Genetically-Modified Animals

BACKGROUND

Genetically-modified animals (GMA) have induced mutations that are human-made alterations in their genetic code. This includes both transgenic and targeted mutations that are created to study the expression, overexpression, or underexpression of a specific gene. The Guide for the Care and Use of Laboratory Animals (the Guide, NRC 2011) states: "With their inherent potential for unanticipated phenotypes, GMAs are an example of models for which increased monitoring for unexpected outcomes could be implemented." (p. 28)

IACUC Guidelines

Protocols that utilize GMA should address several items.

1.  The effect that the genetic modification will have on the health of the animal must be described in detail. If this is a new modification and the health effects are unknown, describe the likely health outcomes of the genetic change according to current understanding of the gene in question and the disease state under study.

 2.  Endpoints to address adverse health effects

a.  The PI must provide general humane endpoints in case a severe debilitating phenotype develops and should provide the IACUC with this information in writing when the new mutant has been developed or at the next annual review of the animal-use protocol.

b.  Endpoints are relevant both in the context of experimental procedures and with regard to the potential pain or distress that is caused by the genetic modification itself.

c.  The protocol should include endpoints for the initial phase of the study when the phenotype of a new genetic modification is being characterized, as well as for later phases of the study for both experimental and non-experimental (i.e. breeding) animals.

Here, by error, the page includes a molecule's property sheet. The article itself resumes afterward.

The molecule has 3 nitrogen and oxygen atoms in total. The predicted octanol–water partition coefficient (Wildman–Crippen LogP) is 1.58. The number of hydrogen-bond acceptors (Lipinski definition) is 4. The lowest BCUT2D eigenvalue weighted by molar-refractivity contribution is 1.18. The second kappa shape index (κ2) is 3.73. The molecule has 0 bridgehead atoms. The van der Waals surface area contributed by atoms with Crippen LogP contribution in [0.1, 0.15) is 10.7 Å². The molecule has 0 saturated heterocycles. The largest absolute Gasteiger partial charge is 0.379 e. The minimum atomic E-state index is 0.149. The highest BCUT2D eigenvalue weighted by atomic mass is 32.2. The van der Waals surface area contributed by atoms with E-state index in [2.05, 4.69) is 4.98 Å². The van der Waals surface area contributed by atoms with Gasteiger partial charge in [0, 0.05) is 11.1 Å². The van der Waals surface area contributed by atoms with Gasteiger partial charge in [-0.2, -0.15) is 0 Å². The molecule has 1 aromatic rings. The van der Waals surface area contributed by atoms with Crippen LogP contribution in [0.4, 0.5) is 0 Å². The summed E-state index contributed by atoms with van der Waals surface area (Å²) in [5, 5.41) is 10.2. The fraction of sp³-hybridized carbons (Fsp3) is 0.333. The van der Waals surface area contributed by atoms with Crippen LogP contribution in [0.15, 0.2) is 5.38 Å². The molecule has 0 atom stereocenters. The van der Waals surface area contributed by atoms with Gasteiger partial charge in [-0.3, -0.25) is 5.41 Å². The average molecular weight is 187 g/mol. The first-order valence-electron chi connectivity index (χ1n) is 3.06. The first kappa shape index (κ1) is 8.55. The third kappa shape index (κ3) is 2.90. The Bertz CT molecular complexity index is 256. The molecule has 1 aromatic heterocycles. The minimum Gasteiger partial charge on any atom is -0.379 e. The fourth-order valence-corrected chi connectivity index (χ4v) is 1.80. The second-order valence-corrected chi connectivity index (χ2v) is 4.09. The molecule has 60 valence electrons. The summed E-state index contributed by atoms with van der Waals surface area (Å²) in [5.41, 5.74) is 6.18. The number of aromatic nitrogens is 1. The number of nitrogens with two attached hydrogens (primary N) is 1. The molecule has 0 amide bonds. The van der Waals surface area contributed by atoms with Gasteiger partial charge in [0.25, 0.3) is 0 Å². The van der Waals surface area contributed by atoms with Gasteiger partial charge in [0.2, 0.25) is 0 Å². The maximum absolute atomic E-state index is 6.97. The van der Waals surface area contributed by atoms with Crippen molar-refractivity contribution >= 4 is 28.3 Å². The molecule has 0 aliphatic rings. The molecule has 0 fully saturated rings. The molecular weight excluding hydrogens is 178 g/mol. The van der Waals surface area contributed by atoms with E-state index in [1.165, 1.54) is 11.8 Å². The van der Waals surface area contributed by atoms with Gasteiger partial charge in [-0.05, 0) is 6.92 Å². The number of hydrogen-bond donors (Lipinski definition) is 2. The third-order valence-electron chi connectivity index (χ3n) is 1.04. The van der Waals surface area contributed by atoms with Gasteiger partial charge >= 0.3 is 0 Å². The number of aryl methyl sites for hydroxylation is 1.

3.  Animal number estimates

a.  Should include all animals generated to produce mice of desired genotype (including culled mice of incorrect genotype and new/additional breeders to maintain colony).

4.  Institutional Biosafety Committee (IBC) considerations, such as:

a.  Function of the wild type gene being inserted or the biological effect of the silenced, or knocked-out, gene.

b.  Risk(s) associated with the GMA that may create a greater hazard for research and DLAR staff

c.  If two GMA's are being bred on-site, what is the expected biological outcome of the novel strain

Please contact the IBC regarding research that includes:

1,  Use of transgenic animals, except rodents

2.  Creation of transgenic animals at WSU, including rodents

3.  Breeding of two different lines of transgenic rodents that is not exempt from the NIH Guidelines

a.  This exemption covers the breeding of two different lines of transgenic rodents, or the breeding of a transgenic rodent and non-transgenic rodent, with the intent of creating a new line of transgenic rodent that can be housed at ABSL-1 if:

i  both parental rodents can be housed under BSL1 containment; and

ii.  neither parental transgenic rodent contains the following genetic modifications:

-   incorporation of more than one-half of the genome of an exogenous eukaryotic virus from a single family of viruses; or

-   incorporation of a transgene that is under the control of a gammaretroviral long terminal repeat (LTR); and the transgenic rodent that results from this breeding is not expected to contain more than one-half of an exogenous viral genome from a single family of viruses.

 

Newly developed GMA that have not previously been characterized must be closely scrutinized for general health and behavioral abnormalities that may impact the animal's well-being.

Many GMA have already been developed and characterized. For animals with a known phenotype, a maximum holding period should be set to avoid the development of predictable problems in strains of mice that have debilitating phenotypes.

Approved: December 2012

Revision Approved: 10/2017